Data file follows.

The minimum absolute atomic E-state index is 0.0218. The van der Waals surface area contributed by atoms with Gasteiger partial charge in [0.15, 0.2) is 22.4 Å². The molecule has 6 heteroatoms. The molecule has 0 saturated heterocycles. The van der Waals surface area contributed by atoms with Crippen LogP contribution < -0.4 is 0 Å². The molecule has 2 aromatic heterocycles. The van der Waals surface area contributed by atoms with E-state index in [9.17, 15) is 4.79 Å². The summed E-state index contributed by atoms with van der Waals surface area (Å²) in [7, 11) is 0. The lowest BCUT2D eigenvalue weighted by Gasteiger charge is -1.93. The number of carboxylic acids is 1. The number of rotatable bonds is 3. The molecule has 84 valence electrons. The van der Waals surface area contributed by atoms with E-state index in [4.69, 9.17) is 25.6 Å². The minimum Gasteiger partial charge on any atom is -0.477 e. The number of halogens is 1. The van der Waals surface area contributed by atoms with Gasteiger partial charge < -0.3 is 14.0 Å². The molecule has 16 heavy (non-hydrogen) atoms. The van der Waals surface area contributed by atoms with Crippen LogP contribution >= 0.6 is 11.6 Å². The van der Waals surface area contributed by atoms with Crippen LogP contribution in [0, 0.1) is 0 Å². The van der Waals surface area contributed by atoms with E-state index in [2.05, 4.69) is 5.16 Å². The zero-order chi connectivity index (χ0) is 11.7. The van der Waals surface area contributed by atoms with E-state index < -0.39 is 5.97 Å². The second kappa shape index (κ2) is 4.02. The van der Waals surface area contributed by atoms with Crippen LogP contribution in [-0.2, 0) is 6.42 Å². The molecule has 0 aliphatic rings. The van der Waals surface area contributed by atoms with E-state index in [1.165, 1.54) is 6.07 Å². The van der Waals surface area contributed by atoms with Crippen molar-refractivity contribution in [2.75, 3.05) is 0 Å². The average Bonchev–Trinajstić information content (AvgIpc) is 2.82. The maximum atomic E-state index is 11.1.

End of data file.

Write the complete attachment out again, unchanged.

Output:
The minimum absolute atomic E-state index is 0.0218. The van der Waals surface area contributed by atoms with Gasteiger partial charge in [0.15, 0.2) is 22.4 Å². The molecule has 6 heteroatoms. The molecule has 0 saturated heterocycles. The van der Waals surface area contributed by atoms with Crippen LogP contribution < -0.4 is 0 Å². The molecule has 2 aromatic heterocycles. The van der Waals surface area contributed by atoms with E-state index in [9.17, 15) is 4.79 Å². The summed E-state index contributed by atoms with van der Waals surface area (Å²) in [7, 11) is 0. The lowest BCUT2D eigenvalue weighted by Gasteiger charge is -1.93. The number of carboxylic acids is 1. The number of rotatable bonds is 3. The molecule has 84 valence electrons. The van der Waals surface area contributed by atoms with E-state index in [4.69, 9.17) is 25.6 Å². The minimum Gasteiger partial charge on any atom is -0.477 e. The number of halogens is 1. The van der Waals surface area contributed by atoms with Gasteiger partial charge < -0.3 is 14.0 Å². The molecule has 16 heavy (non-hydrogen) atoms. The van der Waals surface area contributed by atoms with Crippen LogP contribution >= 0.6 is 11.6 Å². The van der Waals surface area contributed by atoms with Crippen LogP contribution in [0, 0.1) is 0 Å². The van der Waals surface area contributed by atoms with E-state index in [2.05, 4.69) is 5.16 Å². The zero-order chi connectivity index (χ0) is 11.7. The van der Waals surface area contributed by atoms with E-state index < -0.39 is 5.97 Å². The second kappa shape index (κ2) is 4.02. The van der Waals surface area contributed by atoms with Crippen LogP contribution in [-0.2, 0) is 6.42 Å². The molecule has 0 aliphatic rings. The van der Waals surface area contributed by atoms with E-state index in [1.165, 1.54) is 6.07 Å². The van der Waals surface area contributed by atoms with Crippen molar-refractivity contribution in [2.75, 3.05) is 0 Å². The average Bonchev–Trinajstić information content (AvgIpc) is 2.82. The maximum atomic E-state index is 11.1.